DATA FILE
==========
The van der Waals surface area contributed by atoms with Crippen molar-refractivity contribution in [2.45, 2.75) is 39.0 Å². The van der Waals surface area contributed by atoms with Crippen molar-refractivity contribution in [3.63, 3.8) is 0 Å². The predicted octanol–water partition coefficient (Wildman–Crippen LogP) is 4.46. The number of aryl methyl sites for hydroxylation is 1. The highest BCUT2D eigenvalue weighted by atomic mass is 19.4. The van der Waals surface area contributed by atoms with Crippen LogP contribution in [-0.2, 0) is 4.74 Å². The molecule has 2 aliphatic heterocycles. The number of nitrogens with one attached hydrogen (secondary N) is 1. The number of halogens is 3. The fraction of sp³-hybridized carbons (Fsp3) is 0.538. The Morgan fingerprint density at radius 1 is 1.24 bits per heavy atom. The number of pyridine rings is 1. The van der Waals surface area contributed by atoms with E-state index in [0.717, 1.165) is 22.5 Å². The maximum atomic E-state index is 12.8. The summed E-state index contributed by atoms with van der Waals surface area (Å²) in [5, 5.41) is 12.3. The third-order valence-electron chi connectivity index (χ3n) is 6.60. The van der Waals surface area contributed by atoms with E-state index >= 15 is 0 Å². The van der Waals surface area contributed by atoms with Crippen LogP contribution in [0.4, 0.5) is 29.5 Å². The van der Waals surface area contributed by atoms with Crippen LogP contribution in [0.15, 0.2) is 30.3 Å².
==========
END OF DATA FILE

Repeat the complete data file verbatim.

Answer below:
The van der Waals surface area contributed by atoms with Crippen molar-refractivity contribution in [2.45, 2.75) is 39.0 Å². The van der Waals surface area contributed by atoms with Crippen molar-refractivity contribution in [3.63, 3.8) is 0 Å². The predicted octanol–water partition coefficient (Wildman–Crippen LogP) is 4.46. The number of aryl methyl sites for hydroxylation is 1. The highest BCUT2D eigenvalue weighted by atomic mass is 19.4. The van der Waals surface area contributed by atoms with Crippen LogP contribution in [-0.2, 0) is 4.74 Å². The molecule has 2 aliphatic heterocycles. The number of nitrogens with one attached hydrogen (secondary N) is 1. The number of halogens is 3. The fraction of sp³-hybridized carbons (Fsp3) is 0.538. The Morgan fingerprint density at radius 1 is 1.24 bits per heavy atom. The number of pyridine rings is 1. The van der Waals surface area contributed by atoms with E-state index in [0.717, 1.165) is 22.5 Å². The maximum atomic E-state index is 12.8. The summed E-state index contributed by atoms with van der Waals surface area (Å²) in [5, 5.41) is 12.3. The third-order valence-electron chi connectivity index (χ3n) is 6.60. The van der Waals surface area contributed by atoms with E-state index >= 15 is 0 Å². The van der Waals surface area contributed by atoms with Crippen LogP contribution in [0.4, 0.5) is 29.5 Å². The van der Waals surface area contributed by atoms with Crippen LogP contribution in [0.15, 0.2) is 30.3 Å².